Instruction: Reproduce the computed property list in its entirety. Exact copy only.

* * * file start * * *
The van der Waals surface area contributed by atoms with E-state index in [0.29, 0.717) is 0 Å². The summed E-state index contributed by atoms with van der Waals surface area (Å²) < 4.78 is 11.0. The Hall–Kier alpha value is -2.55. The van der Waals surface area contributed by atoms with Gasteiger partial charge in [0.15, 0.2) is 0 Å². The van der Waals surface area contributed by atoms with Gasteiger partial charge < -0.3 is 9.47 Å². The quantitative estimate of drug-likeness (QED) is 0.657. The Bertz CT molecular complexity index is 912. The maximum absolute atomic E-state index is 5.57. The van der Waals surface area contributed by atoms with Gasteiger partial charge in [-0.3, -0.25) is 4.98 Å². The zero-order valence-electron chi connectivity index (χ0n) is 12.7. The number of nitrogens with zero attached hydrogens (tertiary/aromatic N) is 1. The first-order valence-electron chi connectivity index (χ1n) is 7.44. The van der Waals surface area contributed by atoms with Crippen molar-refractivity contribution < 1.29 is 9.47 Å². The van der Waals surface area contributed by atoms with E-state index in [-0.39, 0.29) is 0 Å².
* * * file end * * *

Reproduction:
The van der Waals surface area contributed by atoms with E-state index in [0.29, 0.717) is 0 Å². The summed E-state index contributed by atoms with van der Waals surface area (Å²) < 4.78 is 11.0. The Hall–Kier alpha value is -2.55. The van der Waals surface area contributed by atoms with Gasteiger partial charge in [0.15, 0.2) is 0 Å². The van der Waals surface area contributed by atoms with Gasteiger partial charge < -0.3 is 9.47 Å². The quantitative estimate of drug-likeness (QED) is 0.657. The Bertz CT molecular complexity index is 912. The maximum absolute atomic E-state index is 5.57. The van der Waals surface area contributed by atoms with Gasteiger partial charge in [-0.3, -0.25) is 4.98 Å². The zero-order valence-electron chi connectivity index (χ0n) is 12.7. The number of nitrogens with zero attached hydrogens (tertiary/aromatic N) is 1. The first-order valence-electron chi connectivity index (χ1n) is 7.44. The van der Waals surface area contributed by atoms with Crippen molar-refractivity contribution < 1.29 is 9.47 Å². The van der Waals surface area contributed by atoms with E-state index in [-0.39, 0.29) is 0 Å².